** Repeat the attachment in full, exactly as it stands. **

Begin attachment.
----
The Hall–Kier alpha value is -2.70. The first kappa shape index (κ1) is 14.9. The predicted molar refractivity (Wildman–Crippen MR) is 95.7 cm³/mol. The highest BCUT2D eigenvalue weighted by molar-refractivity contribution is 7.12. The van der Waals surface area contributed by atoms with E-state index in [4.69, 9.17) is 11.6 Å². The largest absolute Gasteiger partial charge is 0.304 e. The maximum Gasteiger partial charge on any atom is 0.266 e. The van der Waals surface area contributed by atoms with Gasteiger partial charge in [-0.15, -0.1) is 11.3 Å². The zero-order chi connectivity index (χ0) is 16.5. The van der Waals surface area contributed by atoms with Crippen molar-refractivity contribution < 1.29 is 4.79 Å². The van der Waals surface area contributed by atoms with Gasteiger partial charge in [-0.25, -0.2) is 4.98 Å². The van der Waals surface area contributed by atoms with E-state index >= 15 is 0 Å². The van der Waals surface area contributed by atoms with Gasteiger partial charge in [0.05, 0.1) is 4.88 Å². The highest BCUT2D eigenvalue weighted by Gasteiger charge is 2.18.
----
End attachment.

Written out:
The Hall–Kier alpha value is -2.70. The first kappa shape index (κ1) is 14.9. The predicted molar refractivity (Wildman–Crippen MR) is 95.7 cm³/mol. The highest BCUT2D eigenvalue weighted by molar-refractivity contribution is 7.12. The van der Waals surface area contributed by atoms with E-state index in [4.69, 9.17) is 11.6 Å². The largest absolute Gasteiger partial charge is 0.304 e. The maximum Gasteiger partial charge on any atom is 0.266 e. The van der Waals surface area contributed by atoms with Gasteiger partial charge in [-0.15, -0.1) is 11.3 Å². The zero-order chi connectivity index (χ0) is 16.5. The van der Waals surface area contributed by atoms with Crippen molar-refractivity contribution < 1.29 is 4.79 Å². The van der Waals surface area contributed by atoms with Gasteiger partial charge in [-0.25, -0.2) is 4.98 Å². The van der Waals surface area contributed by atoms with E-state index >= 15 is 0 Å². The van der Waals surface area contributed by atoms with Gasteiger partial charge in [0.05, 0.1) is 4.88 Å². The highest BCUT2D eigenvalue weighted by Gasteiger charge is 2.18.